I haven’t been asked by many people why I’m going to move to Japan. The vast majority have been interested in the how/when/what, without any trace of incredulousness, which is a good thing – in general, people’s reactions have been the opposite of “Why the fuck would you want to move there?”, i.e. supportive and interested. But I’ll tell you anyway.
My best friend through high school was a Japanese guy, and we remain very good friends. I never thought of him as being notably Japanese, like he was a representative of his culture or something, but the fact that he is Japanese and that I have gotten along well with him could only have positively affected my impression of the people. Here I’ll also briefly point out that for a year I was obsessed with Lost In Translation, which no doubt spurred on some Japanophilia. (It remains one of my favourites.)
After working as a gaspumper for BP for a couple of summers, I found a job working for a souvenir chain. When I applied for the job, the image I had in my head was of a small, sole-charge booth hocking cheap pens and magnets and flags and such, and the idea of it being Japanese-centred didn’t even occur to me. Not so. It was like a department store, with clearly defined sections from expensive jewellery to exclusive knitwear. Most importantly, the staff and clientele were about 60% Japanese. Somehow I got the job, and found myself working in an approximation of Japanese society – somewhat distorted, perhaps, but close enough to give me a better idea of the culture. And everyone seemed to respond well to me, and I to them, so that was all fine. In fact, I still work for this company, and will do for the remainder of my three weeks in New Zealand.
In the middle of all this, in about the middle of 2005, I decided I wanted to move over there. I was studying psychology (and am now a proud holder of a B.A. diploma in the subject), and the thing about psychology is that you can’t really get a decent job in the field without completing a Masters at least. Psychology really wasn’t all I’d hoped it would be, and where once I figured I’d do a Masters, I now was repulsed by the idea. What’s the point of spending another two or three years studying something you don’t believe in?
Still, I would finish my degree, then I would have to put it to use in some way. I didn’t want to have spent all that money only to get a job I could’ve got without the magic piece of paper. Fortunately, there are a great many companies in Japan that will hire you if you meet two requirements: 1) be a native English speaker; 2) hold a university degree. It made sense to go for it. Several experiences in my life seemed to me leading me down that path, so it was an easy decision to make. And lo, once I completed the university bollocks, I pursued opportunities to teach English in Japan until I found a company that would have me.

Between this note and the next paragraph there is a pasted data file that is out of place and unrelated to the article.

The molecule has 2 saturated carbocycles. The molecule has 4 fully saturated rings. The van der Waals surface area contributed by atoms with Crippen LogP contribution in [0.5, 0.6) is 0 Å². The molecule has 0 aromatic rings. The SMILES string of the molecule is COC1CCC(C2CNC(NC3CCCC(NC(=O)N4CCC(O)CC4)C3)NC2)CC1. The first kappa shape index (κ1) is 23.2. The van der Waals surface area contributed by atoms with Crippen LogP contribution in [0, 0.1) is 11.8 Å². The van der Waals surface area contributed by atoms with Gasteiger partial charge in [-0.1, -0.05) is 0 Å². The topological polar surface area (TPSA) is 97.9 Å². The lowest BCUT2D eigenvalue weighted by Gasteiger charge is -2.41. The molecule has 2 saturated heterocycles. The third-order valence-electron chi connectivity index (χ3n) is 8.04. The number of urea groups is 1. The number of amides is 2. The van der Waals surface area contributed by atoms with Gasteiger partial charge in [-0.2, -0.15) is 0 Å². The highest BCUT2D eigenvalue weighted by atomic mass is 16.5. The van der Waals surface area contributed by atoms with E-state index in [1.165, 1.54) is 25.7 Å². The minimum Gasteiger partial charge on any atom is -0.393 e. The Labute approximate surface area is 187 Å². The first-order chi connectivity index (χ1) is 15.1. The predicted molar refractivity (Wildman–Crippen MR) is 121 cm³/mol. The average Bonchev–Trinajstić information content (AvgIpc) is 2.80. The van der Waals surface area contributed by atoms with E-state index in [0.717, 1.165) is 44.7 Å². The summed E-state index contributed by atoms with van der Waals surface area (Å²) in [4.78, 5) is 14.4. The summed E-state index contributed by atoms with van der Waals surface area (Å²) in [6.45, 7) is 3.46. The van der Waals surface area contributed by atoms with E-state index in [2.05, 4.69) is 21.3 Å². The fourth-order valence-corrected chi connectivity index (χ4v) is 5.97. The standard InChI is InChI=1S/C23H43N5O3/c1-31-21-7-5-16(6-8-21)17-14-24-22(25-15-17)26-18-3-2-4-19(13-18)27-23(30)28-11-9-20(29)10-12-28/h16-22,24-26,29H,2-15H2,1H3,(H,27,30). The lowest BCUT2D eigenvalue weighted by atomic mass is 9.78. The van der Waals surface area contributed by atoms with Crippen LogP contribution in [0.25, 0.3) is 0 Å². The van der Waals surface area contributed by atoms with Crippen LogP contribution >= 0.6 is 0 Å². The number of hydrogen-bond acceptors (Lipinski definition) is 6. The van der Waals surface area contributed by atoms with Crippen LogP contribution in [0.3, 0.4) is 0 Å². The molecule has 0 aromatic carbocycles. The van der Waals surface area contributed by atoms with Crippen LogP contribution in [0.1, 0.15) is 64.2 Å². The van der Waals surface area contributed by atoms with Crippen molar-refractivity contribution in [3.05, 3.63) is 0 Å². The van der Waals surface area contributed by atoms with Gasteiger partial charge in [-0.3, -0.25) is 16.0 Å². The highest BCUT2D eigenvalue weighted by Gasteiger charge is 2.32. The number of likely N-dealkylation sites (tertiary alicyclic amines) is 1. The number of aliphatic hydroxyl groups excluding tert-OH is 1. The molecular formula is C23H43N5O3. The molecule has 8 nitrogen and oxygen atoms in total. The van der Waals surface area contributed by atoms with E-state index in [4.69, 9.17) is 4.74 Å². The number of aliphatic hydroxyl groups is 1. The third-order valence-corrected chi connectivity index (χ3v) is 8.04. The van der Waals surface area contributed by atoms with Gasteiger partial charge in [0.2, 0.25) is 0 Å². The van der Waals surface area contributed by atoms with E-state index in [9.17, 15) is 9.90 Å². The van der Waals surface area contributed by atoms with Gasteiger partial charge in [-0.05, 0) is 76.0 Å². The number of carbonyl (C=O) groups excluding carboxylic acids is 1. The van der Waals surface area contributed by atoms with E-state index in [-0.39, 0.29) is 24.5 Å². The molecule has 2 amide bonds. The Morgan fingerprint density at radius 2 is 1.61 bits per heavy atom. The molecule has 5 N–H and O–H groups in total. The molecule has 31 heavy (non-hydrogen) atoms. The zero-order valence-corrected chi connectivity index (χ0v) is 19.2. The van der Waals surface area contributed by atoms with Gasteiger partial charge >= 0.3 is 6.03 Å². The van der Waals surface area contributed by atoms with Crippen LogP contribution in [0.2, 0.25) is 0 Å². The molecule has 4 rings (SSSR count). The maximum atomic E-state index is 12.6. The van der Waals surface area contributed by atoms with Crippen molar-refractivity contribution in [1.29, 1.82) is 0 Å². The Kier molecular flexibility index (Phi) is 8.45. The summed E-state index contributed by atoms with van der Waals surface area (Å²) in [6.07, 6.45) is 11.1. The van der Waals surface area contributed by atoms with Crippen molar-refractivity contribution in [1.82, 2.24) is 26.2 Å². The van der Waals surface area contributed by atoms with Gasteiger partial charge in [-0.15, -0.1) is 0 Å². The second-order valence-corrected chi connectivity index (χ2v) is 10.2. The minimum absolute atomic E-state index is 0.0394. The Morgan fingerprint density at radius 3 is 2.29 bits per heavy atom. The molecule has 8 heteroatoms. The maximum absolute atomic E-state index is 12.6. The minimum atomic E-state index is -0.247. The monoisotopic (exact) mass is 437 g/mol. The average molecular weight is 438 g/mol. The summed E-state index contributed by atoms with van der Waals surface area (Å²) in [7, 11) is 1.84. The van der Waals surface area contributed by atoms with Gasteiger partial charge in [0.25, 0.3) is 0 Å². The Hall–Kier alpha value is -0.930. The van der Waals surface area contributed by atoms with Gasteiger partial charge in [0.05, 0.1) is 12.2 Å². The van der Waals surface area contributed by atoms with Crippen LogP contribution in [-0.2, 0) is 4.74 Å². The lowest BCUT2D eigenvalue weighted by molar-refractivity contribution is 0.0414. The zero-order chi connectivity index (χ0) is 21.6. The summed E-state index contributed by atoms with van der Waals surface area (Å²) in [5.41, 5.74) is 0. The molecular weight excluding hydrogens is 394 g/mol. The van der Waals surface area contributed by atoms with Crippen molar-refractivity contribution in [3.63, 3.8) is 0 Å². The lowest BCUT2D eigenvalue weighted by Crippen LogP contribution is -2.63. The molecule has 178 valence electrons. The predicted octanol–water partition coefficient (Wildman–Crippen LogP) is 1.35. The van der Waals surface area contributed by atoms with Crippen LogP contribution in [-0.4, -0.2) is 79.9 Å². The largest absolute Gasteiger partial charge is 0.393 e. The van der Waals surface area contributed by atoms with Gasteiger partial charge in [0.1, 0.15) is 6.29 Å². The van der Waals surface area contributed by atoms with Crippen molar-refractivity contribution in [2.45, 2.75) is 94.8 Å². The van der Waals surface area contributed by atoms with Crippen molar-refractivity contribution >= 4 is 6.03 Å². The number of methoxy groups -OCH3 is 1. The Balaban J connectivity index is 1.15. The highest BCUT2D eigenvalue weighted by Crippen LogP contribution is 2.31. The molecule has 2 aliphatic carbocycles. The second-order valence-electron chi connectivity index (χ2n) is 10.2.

The final push, and the reason for the post title, came in about July of last year. Nic showed me a few of Ayaka’s Surprise English Lessons, and pretty soon I was hooked. Before you stop reading and write me off as another wota, the obsession isn’t really that strong. Honest, it isn’t. But I am fascinated by the way Japanese music and TV culture works, so I’ve studied it for rather more time than I should have. From the Surprise English Lessons I moved on to Morning Musume‘s TV appearances, such as the field trip special on Mechaike (tagline “What A Cool We Are!”) and various appearances on Hey!Hey!Hey!, the music show of comedy duo Downtown.
Finally, as if to push the interest from spirited to unhealthy, I started listening to Morning Musume’s music. It is the purest form of ridiculously sweet, catchy, overproduced pop music that I would probably hate if it was by an English-speaking group. The whole project is lorded over by a machine of a man known as Tsunku, who writes and produces a good 50 to 100 songs a year and collects massive amounts of cash as his stable of pretty young girls churns out the hits. Truly, you cannot beat the Japanese for taking a concept and pushing it to the absolute brink of its potential. (Japanese comedy shows (such as those mentioned above) are similar in the way they ruthlessly refine themselves until everything is pure hilarity.) Part of me is appalled by such an artificial, even cynical industry, but as much as anything I admire him for finding the gap in the market and filling it.
And, as chance would have it, I am (in some small measure) a part of that market. It doesn’t make any sense that Morning Musume should rub shoulders with The Alan Parsons Project, Peeping Tom and The Crystal Method in my music collection, yet there it is. I say again, this was not a crucial factor in my decision to move… but it certainly didn’t hurt.